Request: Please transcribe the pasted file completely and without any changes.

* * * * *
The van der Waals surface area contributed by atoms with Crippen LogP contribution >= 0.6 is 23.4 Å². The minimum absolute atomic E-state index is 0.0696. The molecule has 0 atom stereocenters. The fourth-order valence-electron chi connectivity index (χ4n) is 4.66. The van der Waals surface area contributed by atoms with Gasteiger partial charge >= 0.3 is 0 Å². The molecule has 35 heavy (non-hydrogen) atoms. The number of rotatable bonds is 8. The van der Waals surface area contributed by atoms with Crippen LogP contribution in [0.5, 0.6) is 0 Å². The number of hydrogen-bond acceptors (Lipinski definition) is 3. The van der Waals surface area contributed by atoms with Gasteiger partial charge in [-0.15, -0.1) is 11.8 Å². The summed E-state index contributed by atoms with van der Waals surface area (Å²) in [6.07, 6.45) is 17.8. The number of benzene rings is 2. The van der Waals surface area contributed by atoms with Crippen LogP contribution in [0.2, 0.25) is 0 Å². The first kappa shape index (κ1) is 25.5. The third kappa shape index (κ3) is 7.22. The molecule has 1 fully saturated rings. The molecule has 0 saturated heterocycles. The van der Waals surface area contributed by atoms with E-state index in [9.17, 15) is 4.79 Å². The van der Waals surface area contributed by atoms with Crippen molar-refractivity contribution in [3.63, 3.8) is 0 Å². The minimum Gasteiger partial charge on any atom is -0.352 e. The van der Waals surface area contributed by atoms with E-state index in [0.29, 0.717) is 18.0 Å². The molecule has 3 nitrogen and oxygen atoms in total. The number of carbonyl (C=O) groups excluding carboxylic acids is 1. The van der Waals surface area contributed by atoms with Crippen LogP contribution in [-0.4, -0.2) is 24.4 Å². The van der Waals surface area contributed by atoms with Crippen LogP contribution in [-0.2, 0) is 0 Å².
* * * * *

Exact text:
The van der Waals surface area contributed by atoms with Crippen LogP contribution >= 0.6 is 23.4 Å². The minimum absolute atomic E-state index is 0.0696. The molecule has 0 atom stereocenters. The fourth-order valence-electron chi connectivity index (χ4n) is 4.66. The van der Waals surface area contributed by atoms with Gasteiger partial charge >= 0.3 is 0 Å². The molecule has 35 heavy (non-hydrogen) atoms. The number of rotatable bonds is 8. The van der Waals surface area contributed by atoms with Crippen LogP contribution in [0.5, 0.6) is 0 Å². The number of hydrogen-bond acceptors (Lipinski definition) is 3. The van der Waals surface area contributed by atoms with Gasteiger partial charge in [-0.15, -0.1) is 11.8 Å². The summed E-state index contributed by atoms with van der Waals surface area (Å²) in [6.07, 6.45) is 17.8. The number of benzene rings is 2. The van der Waals surface area contributed by atoms with Crippen LogP contribution in [0.2, 0.25) is 0 Å². The first kappa shape index (κ1) is 25.5. The third kappa shape index (κ3) is 7.22. The molecule has 1 fully saturated rings. The molecule has 0 saturated heterocycles. The van der Waals surface area contributed by atoms with E-state index in [9.17, 15) is 4.79 Å². The van der Waals surface area contributed by atoms with Crippen molar-refractivity contribution in [3.63, 3.8) is 0 Å². The minimum Gasteiger partial charge on any atom is -0.352 e. The van der Waals surface area contributed by atoms with E-state index in [0.29, 0.717) is 18.0 Å². The molecule has 3 nitrogen and oxygen atoms in total. The number of carbonyl (C=O) groups excluding carboxylic acids is 1. The van der Waals surface area contributed by atoms with Crippen LogP contribution in [-0.4, -0.2) is 24.4 Å². The van der Waals surface area contributed by atoms with Crippen LogP contribution in [-0.2, 0) is 0 Å².